We help you thrive through and beyond a separation and divorce.

Our lawyers have an excellent record in winning court cases and negotiating agreements (settlements) for our clients in the areas of:

If you and your spouse are parents, children related issues of custody and access will likely be the most difficult ones to resolve. However, more than 98% of custody issues that go to court are settled by the parents before trial, often with the help of various professionals like the lawyers, counselors, mediators, or a representative of the Office of the Children’s Lawyer.

Child Access or visitation rights occur when the children who primarily live with one parent visit the other parent. Even if a parent does not have custody of their children, that parent can have access visits on a regular timetable to ensure their relationship with the child is maintained.

Each parent has an obligation to provide child support, and that obligation is apportioned in accordance with the Federal Child Support Guidelines, which were introduced in 1997 in an attempt to simplify child support issues.

This area of the law has undergone major changes in the last two decades, and the pace of that change has quickened in the last five years alone. Spousal support rules and agreements are likely to continue undergoing significant reform over the coming years as circumstances change within the family unit and the economy.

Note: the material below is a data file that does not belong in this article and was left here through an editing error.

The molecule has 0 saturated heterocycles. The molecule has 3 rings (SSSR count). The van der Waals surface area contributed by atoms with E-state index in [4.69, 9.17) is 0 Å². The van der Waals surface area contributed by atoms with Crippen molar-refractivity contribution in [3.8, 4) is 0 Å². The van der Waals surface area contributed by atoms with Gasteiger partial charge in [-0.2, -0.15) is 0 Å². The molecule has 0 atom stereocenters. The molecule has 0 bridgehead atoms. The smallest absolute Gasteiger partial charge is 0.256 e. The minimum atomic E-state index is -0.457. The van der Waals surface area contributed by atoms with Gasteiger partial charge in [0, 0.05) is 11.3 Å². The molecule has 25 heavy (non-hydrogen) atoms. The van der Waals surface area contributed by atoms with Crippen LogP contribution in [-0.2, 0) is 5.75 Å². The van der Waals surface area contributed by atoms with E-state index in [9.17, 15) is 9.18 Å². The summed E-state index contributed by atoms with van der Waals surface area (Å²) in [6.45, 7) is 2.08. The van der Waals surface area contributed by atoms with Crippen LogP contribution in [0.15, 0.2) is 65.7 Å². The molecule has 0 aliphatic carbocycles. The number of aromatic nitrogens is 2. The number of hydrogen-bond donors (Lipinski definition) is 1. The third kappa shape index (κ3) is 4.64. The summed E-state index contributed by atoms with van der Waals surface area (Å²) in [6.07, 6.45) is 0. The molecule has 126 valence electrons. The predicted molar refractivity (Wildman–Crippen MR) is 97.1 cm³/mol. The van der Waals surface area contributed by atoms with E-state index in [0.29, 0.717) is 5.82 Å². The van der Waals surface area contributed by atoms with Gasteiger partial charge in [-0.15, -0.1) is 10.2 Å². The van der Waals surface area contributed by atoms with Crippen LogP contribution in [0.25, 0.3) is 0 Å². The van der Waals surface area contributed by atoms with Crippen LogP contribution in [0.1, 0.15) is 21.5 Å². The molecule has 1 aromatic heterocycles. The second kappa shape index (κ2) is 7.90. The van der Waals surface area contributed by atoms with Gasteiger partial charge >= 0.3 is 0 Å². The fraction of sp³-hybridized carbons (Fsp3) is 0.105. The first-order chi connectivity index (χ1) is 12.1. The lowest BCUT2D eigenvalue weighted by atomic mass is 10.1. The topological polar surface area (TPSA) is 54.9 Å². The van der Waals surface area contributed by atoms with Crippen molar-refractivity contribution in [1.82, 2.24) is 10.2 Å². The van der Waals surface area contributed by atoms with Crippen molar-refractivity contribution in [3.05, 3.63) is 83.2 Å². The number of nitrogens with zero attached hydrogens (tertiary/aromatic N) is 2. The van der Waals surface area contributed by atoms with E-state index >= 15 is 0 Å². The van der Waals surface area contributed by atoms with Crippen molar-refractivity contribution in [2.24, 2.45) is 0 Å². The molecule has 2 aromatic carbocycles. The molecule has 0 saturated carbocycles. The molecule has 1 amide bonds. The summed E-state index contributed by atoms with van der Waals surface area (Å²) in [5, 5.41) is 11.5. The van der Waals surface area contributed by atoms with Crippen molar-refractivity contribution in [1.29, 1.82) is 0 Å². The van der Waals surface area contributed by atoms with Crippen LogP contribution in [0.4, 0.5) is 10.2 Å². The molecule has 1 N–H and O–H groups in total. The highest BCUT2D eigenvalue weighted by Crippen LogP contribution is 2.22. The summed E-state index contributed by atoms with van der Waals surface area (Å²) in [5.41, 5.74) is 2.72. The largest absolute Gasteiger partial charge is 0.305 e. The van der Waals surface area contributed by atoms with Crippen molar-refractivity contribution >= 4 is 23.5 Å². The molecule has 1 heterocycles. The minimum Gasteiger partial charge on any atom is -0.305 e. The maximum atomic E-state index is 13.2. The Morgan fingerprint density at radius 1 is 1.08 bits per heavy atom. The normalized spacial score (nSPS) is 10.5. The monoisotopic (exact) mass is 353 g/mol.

A decree of divorce is an Order of the court stating that you are no longer legally married to your spouse. Getting a divorce decree can be a separate process from dealing with the other issues that arise from a marriage breakdown, or all the issues can be handled at the same time.

Domestic Contracts are signed by couples who want to agree upon a variety of issues at different stages of their relationships. The Family Law Act has various sections related to Domestic Contracts, of which there are three categories: cohabitation agreements, marriage contracts and separation agreements.

When a marriage or relationship breaks down, the parties’ assets have to be divided somehow. If you are legally married (including legally married same sex couples), the method for dividing assets between the spouses in Ontario is governed by the Family Law Act, unless you and your spouse have signed a valid agreement outlining a different process for division.

Zeidman Law Offices is a well-respected boutique law firm serving the Greater Toronto Area.

Our lawyers focus on getting the best results for you and/or your children in family law cases. If you face a separation or divorce, you need a lawyer with the strength to fight for you and knowledge of the law. But those mean little unless your lawyer also tells you like it is.

Service Areas:

Vaughan
Thornhill
Richmond Hill
Maple
Woodbridge
Concord
King City
Newmarket
Markham
Aurora
Peel
Durham
York Regions

Frequently Asked Questions

It would be a conflict of interest and contrary to Rules of Professional Conduct for one lawyer to represent both spouses in a separation or divorce case.